Written by Michelle
Nearly everyone has probably had some experience with procrastination. Maybe it was waiting until the night before a paper was due to start writing or putting off a work project until right before the deadline. When thinking about why people procrastinate, there is a tendency to attribute the procrastination to some pretty negative personal characteristics: laziness, poor self-control, inability to delay gratification, etc. However, research has shown that there is another reason why people might procrastinate: perfectionism.
This doesn’t seem to make sense. Procrastination often causes missed deadlines and shoddy work, both of which don’t seem like something a perfectionist would tolerate. However, research has found is that procrastination is often found in certain types of perfectionists. There are three main categories of perfectionism. Self-oriented perfectionists tend to set impossibly high standards for themselves, other-oriented perfectionists hold others to unrealistic standards, and socially prescribed perfectionists believe that others hold them to high standards and are constantly evaluating them.
It’s the socially prescribed perfectionists that tend to be procrastinators due to their fear of failure and negative evaluation (Onwuegbuzie, 2000). For these people, procrastination serves as a means of self-protection. First, procrastination can serve as a self-handicap and an excuse for failure. If it so happens that a perfectionist receives a negative evaluation, the perfectionist can then attribute the reason for failure to the procrastination rather than a personal characteristic like low intelligence or inadequacy. Second, the fear of being negatively evaluated and the worry about ability to do a good enough job to meet others’ standards makes doing a task highly aversive. By avoiding the task until absolutely necessary, a perfectionist can put off the anxiety and unpleasantness, and delay the future evaluation.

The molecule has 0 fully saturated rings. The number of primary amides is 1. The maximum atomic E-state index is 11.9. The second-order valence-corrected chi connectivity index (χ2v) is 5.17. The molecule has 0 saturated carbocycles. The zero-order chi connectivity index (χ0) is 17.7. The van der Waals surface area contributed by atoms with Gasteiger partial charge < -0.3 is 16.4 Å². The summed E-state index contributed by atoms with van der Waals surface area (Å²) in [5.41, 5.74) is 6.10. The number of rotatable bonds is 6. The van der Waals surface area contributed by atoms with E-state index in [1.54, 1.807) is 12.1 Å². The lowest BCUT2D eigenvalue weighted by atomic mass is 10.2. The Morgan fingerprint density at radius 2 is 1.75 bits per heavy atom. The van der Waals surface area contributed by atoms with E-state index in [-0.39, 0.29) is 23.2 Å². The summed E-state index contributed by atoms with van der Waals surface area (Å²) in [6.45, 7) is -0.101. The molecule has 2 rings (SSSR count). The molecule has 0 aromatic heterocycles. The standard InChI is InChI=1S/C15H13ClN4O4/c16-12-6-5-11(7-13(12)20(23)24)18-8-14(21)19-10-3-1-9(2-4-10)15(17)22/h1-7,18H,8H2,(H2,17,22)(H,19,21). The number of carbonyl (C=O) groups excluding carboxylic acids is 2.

Other research agrees with this, finding that socially prescribed perfectionists, especially ones who were prone to feeling ashamed, were more likely to procrastinate (Fee & Tangey, 2000). It appears that these perfectionists are not only motivated to protect themselves from failure and negative evaluations, they also want to avoid the accompanying feelings of shame. Furthermore, this study suggests that perfectionists are primarily motivated to avoid that anticipated feeling of shame that would accompany failure rather than the actual behavioral consequence itself (e.g. getting an F on a paper, getting kicked out of grad school, etc.)
Perfectionism isn’t something people usually associate with procrastination, but it’s something to be considered. People who procrastinate because they dislike the project they are working on are going to require different strategies to overcome procrastinating tendencies than people who procrastinate due to perfectionism. So, it’s good to think about why you procrastinate and tailor a strategy to overcome this tendency specifically for you. If you realize that perfectionism is at the root of your procrastination, you can focus on reducing your anxiety of evaluation.
Lee, R.L., & Tangney, J.P. (2000). Procrastination: A means of avoiding shame of guilt? Journal of Social Behavior and Personality, 15(5), 103-109.
Onwuegbuzie, A.J. (2000). Academic procrastinators and perfectionistic tendencies among graduate students. Journal of Social Behavior and Personality, 15(5), 103-109.